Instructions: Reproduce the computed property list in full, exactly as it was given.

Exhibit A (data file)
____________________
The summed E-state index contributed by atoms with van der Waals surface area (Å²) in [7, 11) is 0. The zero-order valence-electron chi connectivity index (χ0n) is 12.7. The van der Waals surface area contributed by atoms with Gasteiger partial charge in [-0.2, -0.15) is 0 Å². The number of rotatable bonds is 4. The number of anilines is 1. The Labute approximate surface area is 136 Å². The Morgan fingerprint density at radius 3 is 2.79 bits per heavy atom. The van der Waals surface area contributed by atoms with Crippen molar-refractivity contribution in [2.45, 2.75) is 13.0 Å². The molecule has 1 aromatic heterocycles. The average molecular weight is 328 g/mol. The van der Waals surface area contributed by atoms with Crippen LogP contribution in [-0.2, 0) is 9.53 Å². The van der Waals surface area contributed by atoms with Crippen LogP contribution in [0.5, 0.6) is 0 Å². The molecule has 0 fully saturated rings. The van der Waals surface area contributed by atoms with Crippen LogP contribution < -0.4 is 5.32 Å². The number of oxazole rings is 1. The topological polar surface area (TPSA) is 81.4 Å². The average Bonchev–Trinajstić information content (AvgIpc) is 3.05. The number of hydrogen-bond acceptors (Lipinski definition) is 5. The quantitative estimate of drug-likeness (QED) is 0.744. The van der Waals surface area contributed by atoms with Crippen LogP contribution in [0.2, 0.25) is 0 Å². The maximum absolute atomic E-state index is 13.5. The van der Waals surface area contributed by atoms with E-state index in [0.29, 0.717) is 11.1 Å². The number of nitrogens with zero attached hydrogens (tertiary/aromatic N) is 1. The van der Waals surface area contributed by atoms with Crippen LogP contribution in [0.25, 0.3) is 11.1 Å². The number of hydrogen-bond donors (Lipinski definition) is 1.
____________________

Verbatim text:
The summed E-state index contributed by atoms with van der Waals surface area (Å²) in [7, 11) is 0. The zero-order valence-electron chi connectivity index (χ0n) is 12.7. The van der Waals surface area contributed by atoms with Gasteiger partial charge in [-0.2, -0.15) is 0 Å². The number of rotatable bonds is 4. The number of anilines is 1. The Labute approximate surface area is 136 Å². The Morgan fingerprint density at radius 3 is 2.79 bits per heavy atom. The van der Waals surface area contributed by atoms with Crippen molar-refractivity contribution in [2.45, 2.75) is 13.0 Å². The molecule has 1 aromatic heterocycles. The average molecular weight is 328 g/mol. The van der Waals surface area contributed by atoms with Crippen LogP contribution in [-0.2, 0) is 9.53 Å². The van der Waals surface area contributed by atoms with Crippen LogP contribution in [0.5, 0.6) is 0 Å². The molecule has 0 fully saturated rings. The van der Waals surface area contributed by atoms with Crippen LogP contribution < -0.4 is 5.32 Å². The number of oxazole rings is 1. The topological polar surface area (TPSA) is 81.4 Å². The average Bonchev–Trinajstić information content (AvgIpc) is 3.05. The number of hydrogen-bond acceptors (Lipinski definition) is 5. The quantitative estimate of drug-likeness (QED) is 0.744. The van der Waals surface area contributed by atoms with Crippen LogP contribution in [0.2, 0.25) is 0 Å². The maximum absolute atomic E-state index is 13.5. The van der Waals surface area contributed by atoms with E-state index in [0.29, 0.717) is 11.1 Å². The number of nitrogens with zero attached hydrogens (tertiary/aromatic N) is 1. The van der Waals surface area contributed by atoms with Crippen LogP contribution in [0.25, 0.3) is 11.1 Å². The number of hydrogen-bond donors (Lipinski definition) is 1.